The Federal Period (1780 - 1820) also known at the Adam period-style, was a truly decorative period for American furniture. During this era artisans used earlier furniture forms, mainly the William and Mary period and Queen Anne periods as the baseline of their designs adding decorative elements to elevate the look and fashion of each piece of furniture they made.
The Federal Period introduced a number of decorative techniques with French and English influences. Most historians attribute the Federal style to English pattern books that made their way to the United States in the early revolutionary period with some of the earliest Federal style forms attributed to Samuel McIntire (1757-1811), a self-taught architect and designer from Salem, Massachusetts and Duncan Phyfe (1768-1854) of New York. The Èbèniste, a cabinetmaker know for creating and executing delicate inlay, contributed greatly to the overall design aesthetic to furniture of the period with marquetry, inlays, fluting, and decorative borders.
|Traditional shield-back side chair attributed to Samuel McIntire.|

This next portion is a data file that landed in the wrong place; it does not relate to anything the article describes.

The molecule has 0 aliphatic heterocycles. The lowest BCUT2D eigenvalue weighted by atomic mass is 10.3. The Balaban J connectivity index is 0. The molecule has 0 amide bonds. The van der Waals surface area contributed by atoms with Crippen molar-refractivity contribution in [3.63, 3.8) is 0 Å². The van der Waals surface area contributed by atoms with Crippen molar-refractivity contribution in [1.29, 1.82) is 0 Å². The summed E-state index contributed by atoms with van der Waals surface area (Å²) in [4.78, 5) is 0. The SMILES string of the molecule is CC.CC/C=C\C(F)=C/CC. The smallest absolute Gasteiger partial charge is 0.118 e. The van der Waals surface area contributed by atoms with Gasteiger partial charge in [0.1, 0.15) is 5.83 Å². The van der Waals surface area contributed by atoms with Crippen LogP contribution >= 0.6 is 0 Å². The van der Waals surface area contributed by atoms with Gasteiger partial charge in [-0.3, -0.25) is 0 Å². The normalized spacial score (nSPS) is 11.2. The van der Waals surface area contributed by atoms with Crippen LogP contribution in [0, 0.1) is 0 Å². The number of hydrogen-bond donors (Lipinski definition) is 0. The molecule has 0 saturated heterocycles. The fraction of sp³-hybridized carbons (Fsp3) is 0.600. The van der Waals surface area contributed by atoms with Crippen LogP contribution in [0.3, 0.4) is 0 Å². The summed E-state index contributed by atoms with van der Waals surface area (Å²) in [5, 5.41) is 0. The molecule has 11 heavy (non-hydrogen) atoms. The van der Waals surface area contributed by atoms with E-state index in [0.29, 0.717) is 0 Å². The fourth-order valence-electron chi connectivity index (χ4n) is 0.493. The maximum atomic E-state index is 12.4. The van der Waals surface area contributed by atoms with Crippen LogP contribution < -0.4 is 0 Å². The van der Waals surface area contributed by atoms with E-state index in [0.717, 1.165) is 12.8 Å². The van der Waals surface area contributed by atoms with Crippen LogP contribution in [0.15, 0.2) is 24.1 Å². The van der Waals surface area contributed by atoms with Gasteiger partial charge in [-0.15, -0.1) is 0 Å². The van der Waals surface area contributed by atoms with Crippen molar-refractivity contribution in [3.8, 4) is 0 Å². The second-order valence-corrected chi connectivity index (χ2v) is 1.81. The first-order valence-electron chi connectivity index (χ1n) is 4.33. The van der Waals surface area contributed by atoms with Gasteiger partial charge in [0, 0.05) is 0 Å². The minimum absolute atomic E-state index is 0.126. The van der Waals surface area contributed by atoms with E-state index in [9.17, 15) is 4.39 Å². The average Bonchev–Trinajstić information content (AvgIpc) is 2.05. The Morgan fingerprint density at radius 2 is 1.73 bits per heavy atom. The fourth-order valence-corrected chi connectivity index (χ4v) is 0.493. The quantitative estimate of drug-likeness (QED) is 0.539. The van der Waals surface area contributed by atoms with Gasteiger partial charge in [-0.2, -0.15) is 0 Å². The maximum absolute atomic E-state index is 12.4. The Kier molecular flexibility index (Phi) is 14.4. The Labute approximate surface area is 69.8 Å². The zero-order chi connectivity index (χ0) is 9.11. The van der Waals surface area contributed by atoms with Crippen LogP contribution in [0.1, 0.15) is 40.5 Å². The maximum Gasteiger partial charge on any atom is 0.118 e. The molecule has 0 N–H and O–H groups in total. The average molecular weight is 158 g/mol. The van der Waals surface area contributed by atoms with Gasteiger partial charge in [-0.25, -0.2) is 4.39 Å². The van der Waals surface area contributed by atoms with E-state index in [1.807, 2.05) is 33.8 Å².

Brass also took on a new distinction in a decorative manner with pierced brass bail pulls and cast knobs with unique floral and mammalian patterns. Pierced brass hardware became a standard for furniture of this era, and we're included on all types of cabinets, tables, and even chairs.
The Federal Period also saw an influx is specific furniture designers from several east coast cities including Chippendale, Hepplewhite, and Sheraton furniture. Sub-genres of the Federal style also include the Empire Style (1820 -1840).
The Federal Style can be characterized by a few key elements:
- Mahogany wood
- Inlay and marquetry
- Spade or arrow feet
- Slender, masculine design
- Shield or oval-back chairs
Buffalo Architecture and History
The Metropolitan Museum of Art